Flying foxes won’t be easy to move along: environmentalist

MOVING Fraser Coast flying fox colonies on is almost impossible, according to environmentalist John Parsons.

Recent survey data estimates there are more than 578,000 flying foxes on the Fraser Coast.

The Queensland Government plans to give local councils the power to remove colonies in the region.

Mr Parsons said moving large roosts would create more problems than it would solve.

"The major problem with any colony is once you move them on where do they go?" he said.

"These guys are 58 million years old and they know how to survive."

Mr Parsons said once the first colony was removed, another would move in.

"You can easily clear the first lot but how far out are the next bunch?" he said.

The Department of Environment and Heritage has released a new approach plan to the management of flying foxes, which can spread diseases like lyssavirus and hendra.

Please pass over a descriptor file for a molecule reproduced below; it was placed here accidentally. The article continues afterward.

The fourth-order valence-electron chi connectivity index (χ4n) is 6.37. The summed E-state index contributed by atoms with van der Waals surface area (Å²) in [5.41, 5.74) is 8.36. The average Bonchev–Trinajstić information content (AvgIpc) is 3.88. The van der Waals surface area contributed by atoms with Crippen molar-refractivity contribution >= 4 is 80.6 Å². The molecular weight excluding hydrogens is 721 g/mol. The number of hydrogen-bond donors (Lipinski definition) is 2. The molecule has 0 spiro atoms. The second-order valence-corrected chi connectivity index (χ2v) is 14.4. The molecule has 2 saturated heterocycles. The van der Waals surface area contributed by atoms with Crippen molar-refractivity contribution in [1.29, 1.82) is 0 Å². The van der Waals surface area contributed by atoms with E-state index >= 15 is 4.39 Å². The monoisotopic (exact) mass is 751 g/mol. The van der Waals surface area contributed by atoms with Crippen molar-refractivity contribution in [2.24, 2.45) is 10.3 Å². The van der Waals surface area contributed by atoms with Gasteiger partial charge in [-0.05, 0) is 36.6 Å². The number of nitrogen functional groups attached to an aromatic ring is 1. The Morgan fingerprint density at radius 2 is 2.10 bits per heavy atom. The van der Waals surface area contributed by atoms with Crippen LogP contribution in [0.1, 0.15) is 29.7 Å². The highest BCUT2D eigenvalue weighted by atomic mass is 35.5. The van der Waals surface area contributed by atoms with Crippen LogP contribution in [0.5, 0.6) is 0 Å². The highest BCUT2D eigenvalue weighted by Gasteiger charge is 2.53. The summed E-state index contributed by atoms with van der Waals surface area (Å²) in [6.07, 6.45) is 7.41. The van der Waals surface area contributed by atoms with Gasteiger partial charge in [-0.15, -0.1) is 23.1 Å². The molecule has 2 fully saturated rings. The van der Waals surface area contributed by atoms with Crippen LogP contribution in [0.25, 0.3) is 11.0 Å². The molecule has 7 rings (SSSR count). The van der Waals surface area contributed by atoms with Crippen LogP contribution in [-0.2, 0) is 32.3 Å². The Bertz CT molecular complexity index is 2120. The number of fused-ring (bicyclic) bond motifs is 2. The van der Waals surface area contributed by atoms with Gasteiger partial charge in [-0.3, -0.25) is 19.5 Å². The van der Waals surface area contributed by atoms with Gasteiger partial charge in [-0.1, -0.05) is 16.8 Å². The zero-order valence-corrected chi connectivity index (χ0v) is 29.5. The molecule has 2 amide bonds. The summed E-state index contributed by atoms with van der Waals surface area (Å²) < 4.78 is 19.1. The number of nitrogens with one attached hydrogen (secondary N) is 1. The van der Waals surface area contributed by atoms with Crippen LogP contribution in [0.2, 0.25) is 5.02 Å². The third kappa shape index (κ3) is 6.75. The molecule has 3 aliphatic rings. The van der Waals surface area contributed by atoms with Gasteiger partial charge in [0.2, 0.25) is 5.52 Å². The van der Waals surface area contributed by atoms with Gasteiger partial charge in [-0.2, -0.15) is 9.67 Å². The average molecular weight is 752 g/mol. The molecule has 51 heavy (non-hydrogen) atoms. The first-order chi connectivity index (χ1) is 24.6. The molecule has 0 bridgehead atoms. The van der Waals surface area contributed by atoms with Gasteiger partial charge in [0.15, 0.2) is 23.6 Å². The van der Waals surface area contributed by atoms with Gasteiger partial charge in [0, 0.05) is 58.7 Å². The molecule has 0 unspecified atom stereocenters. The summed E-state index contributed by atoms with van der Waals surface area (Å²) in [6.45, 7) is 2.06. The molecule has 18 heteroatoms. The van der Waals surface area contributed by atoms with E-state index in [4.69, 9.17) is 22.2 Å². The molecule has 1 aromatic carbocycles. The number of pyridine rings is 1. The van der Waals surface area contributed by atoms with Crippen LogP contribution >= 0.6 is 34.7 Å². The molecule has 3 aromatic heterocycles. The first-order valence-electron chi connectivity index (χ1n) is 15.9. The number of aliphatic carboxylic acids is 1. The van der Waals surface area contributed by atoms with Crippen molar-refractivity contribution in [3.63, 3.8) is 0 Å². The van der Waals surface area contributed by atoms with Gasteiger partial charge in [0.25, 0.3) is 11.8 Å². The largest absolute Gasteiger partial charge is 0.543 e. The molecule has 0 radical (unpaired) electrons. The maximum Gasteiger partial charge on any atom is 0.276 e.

According to the department, the health and wellbeing of people would be central to the new approach.

Part of the plan is that flying foxes will not be culled and only non-lethal methods will be permitted.

The Fraser Coast Regional Council has declined to comment on the issue until the State Government confirmed what powers the council would have.

The public have the opportunity to provide feedback on the new approach and can make submissions to ffroost_review@ehp.qld.gov.au.

Australian bat lyssavirus

  • Discovered in 1996
  • Transmitted by bats
  • An eight-year-old boy has recently died from lyssavirus
  • He was the third victim of the disease
  • The virus is a close relative to the common rabies virus found overseas
  • There is no known cure


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